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The thing about being the government is that even problems you didn't cause are your responsibility. That's how the game works.

It's why the Trudeau government, which would rather leave it to someone else to referee the fight over the Trans Mountain pipeline expansion, is eventually going to have to get more deeply involved. It is going to have to visibly take a side, make a decision, and make that decision stick. Because when you're the federal government and the issue is an interprovincial pipeline, you're where the buck stops.

Back when they were in opposition, the Liberals correctly criticized the Harper government for turning the pipeline-approval process into a bit of a farce, by acting as a cheerleader and rhetorical backer for individual pipelines, rather than an impartial regulator of private businesses – which is, after all, what those who explore for, produce and move Canada's oil are. Surely government should be able to put in place a review process capable of fairly assessing a pipeline, giving a thumbs up or a thumbs down in a reasonable period of time, and ensuring that decision is final and respected.

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When the federal cabinet in 2016 gave the conditional green light to Kinder Morgan's plan to triple the capacity of the existing Trans Mountain line, and then the National Energy Board this year said those conditions had been met, that was supposed to have settled the issue. Instead, the project appears to be heading into a prolonged overtime of lawsuits, bureaucratic blockades at the outlet in Burnaby, and opposition from the new government of British Columbia. The battle is pitting Alberta against B.C., and two New Democratic governments against one another. Each wants Ottawa to strongly take a side.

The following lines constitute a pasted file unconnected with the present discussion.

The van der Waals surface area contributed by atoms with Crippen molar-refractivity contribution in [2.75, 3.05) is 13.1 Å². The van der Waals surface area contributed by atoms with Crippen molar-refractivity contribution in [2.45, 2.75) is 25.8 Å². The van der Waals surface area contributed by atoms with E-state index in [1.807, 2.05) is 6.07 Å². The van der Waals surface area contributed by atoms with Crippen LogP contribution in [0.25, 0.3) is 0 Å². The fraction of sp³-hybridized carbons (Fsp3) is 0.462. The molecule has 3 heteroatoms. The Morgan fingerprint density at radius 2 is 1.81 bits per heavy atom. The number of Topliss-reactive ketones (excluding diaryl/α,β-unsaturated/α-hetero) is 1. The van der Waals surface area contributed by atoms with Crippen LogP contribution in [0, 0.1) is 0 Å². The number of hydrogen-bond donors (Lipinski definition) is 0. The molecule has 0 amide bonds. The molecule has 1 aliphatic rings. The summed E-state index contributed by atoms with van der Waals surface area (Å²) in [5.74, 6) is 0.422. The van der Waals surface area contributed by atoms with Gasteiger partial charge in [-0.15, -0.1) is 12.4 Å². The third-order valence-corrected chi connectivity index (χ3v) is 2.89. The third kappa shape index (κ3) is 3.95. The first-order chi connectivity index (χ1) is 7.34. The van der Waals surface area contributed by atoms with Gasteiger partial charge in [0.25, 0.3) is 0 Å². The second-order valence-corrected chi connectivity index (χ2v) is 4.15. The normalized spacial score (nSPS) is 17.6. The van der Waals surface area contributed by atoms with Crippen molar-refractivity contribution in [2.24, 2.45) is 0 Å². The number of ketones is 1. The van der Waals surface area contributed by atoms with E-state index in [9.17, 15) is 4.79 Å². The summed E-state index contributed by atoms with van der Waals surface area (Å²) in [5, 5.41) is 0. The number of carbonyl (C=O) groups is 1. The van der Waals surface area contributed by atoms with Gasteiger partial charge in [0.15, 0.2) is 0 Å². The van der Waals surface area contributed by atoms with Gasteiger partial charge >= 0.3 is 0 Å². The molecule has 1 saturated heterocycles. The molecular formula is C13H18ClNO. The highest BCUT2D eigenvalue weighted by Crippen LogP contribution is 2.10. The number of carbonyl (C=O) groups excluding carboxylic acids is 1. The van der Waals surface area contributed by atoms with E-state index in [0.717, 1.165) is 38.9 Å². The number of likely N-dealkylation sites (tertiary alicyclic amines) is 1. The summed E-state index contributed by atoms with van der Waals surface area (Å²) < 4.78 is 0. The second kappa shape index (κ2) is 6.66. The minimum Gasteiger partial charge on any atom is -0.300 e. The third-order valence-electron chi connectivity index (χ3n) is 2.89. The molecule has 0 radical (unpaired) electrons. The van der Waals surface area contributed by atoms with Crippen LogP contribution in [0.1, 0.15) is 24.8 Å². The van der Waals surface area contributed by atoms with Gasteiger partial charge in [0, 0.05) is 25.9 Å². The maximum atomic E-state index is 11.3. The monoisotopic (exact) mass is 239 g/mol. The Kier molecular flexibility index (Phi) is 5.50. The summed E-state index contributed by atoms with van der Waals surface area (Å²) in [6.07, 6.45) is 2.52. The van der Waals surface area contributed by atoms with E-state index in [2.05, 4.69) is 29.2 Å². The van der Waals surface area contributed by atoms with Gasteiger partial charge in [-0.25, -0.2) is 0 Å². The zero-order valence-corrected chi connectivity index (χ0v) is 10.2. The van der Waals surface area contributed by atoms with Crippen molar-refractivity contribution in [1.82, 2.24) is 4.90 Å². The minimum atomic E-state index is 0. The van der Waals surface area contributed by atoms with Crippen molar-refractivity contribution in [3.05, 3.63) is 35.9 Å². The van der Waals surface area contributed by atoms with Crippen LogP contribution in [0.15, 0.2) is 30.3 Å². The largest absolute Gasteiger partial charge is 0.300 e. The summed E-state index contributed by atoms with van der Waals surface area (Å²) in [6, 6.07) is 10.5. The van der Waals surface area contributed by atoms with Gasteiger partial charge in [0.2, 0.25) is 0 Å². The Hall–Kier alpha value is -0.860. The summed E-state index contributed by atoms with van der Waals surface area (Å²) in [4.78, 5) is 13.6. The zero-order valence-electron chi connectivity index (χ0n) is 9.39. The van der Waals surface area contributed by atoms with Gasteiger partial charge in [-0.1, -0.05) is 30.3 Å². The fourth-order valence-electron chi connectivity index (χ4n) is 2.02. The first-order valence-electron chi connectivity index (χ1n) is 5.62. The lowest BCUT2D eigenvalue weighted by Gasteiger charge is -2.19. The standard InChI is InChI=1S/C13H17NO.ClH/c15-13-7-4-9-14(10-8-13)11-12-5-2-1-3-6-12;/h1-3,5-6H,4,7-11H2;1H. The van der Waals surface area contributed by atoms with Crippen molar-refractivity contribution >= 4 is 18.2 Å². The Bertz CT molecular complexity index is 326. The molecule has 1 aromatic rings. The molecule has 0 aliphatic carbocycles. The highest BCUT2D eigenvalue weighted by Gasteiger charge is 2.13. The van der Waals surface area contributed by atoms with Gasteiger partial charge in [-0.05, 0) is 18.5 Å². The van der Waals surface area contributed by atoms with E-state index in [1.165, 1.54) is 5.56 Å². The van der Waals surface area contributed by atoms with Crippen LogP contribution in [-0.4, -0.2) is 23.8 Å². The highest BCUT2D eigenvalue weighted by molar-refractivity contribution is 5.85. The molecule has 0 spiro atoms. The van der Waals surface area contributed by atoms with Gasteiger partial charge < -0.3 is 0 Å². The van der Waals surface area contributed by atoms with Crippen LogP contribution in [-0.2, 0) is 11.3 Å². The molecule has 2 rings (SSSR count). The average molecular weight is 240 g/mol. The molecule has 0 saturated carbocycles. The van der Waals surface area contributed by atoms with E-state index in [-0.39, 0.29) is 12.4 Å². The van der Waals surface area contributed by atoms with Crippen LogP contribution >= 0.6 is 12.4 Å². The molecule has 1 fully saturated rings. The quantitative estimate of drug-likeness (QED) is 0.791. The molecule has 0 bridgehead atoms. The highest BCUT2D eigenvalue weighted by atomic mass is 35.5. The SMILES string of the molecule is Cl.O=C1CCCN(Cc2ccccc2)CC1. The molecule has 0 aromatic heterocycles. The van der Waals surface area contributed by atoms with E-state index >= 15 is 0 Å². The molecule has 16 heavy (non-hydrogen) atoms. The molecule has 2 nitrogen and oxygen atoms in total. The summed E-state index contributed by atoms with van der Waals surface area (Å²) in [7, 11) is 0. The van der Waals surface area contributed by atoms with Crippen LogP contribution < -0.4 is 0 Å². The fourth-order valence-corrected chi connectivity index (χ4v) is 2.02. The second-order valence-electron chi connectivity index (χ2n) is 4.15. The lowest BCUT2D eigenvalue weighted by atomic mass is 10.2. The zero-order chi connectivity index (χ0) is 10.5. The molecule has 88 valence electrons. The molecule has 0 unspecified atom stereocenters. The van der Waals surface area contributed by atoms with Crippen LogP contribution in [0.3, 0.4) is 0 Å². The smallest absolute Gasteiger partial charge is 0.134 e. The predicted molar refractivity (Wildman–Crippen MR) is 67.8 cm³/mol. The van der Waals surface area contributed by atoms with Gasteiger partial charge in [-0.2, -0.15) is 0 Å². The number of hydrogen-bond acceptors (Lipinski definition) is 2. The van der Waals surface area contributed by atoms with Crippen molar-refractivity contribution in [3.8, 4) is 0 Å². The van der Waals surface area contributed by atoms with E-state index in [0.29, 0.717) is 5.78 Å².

For obvious political reasons, that's the last thing the Trudeau government wants to have to do. It could unspool its electoral coalition, no matter which way it turns.

On pipelines, the Trudeau government has up to now been remarkably lucky. It has been largely saved from the need to choose among key parts of its voting base by a combination of low oil prices, which reduced the need for new pipelines, and the solicitousness of Donald Trump, who opened a spigot for the export of Canadian oil. But with Trans Mountain, the last major new pipeline project still in the queue, events are unfolding in such a way as to place Ottawa in a position where it is going to have to act, and thereby disappoint one group of supporters or another.

When the Liberals came to power two years ago, Western Canada's oil production was expected to spend the next decade rising sharply. All of that new oil would have to be moved to market, hence all the new pipelines on the drawing board. But at the same time as pressure for new pipelines was building, so was opposition to their construction – so much so that the then-president of the United States, Barack Obama, blocked Keystone XL, one of the biggest and best planned vehicles for exporting Canadian oil.